Jesus knew very well what His disciples and His future followers would face in the world. His capture and death would be a trying time for them. Living in His absence would be threatening to their faith in Him. But His exhortation is addressed to all of us because we too live in the presence of the absent Lord in a world of uncertainty and confusion that constantly threatens our commitment to Him. What the world offers us is trouble, anguish: “In this world you will have trouble” (John 16:33). This we know through personal experience and through the observation of human life on this planet. The world cannot offer us anything else except trouble. The “world” that our dear Savior is describing is the world of the human race in rebellion against Him and His Father. His people exist in the midst of that world. But they exist in a state of constant expectation, anticipating the in-breaking of the glorious presence of the risen and glorified Savior in the arena of human history.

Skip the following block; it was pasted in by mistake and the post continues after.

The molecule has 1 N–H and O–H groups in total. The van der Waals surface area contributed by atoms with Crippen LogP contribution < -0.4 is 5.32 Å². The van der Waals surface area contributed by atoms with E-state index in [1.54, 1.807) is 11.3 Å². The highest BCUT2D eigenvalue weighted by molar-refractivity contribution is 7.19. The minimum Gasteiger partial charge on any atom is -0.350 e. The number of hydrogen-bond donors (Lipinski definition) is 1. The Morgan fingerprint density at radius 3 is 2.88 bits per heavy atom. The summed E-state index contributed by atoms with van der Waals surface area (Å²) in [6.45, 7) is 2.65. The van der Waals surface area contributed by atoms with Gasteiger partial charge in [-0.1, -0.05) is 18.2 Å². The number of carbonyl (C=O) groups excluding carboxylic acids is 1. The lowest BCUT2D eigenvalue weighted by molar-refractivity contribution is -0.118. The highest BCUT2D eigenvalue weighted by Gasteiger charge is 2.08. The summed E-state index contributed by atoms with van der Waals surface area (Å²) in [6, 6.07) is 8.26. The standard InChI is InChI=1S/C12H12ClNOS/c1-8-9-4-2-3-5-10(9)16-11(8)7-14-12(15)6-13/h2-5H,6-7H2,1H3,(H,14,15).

Hope as Freedom From Trouble
Jesus’ exhortation has a pedagogical orientation. That is, it seeks to teach His followers how to live between the moment of His departure and the moment of His return. Therefore we must carefully
listen to His words of hope expressed in the form of an exhortation.
“Do not let your hearts be troubled.” Jesus is interested in our emotional well-being. Our emotions are important to Him because through creation they are part of our diversified and marvelous being. It is true that they have been corrupted by sin and consequently they tend to control human nature to the point that very often humans act in totally irrational ways. But Jesus is telling us that our emotions can be controlled: “Do not let . . .” In the context of the passage it is clear that this control is possible through the word of hope that He has shared with us in His death, ascension, and soon return.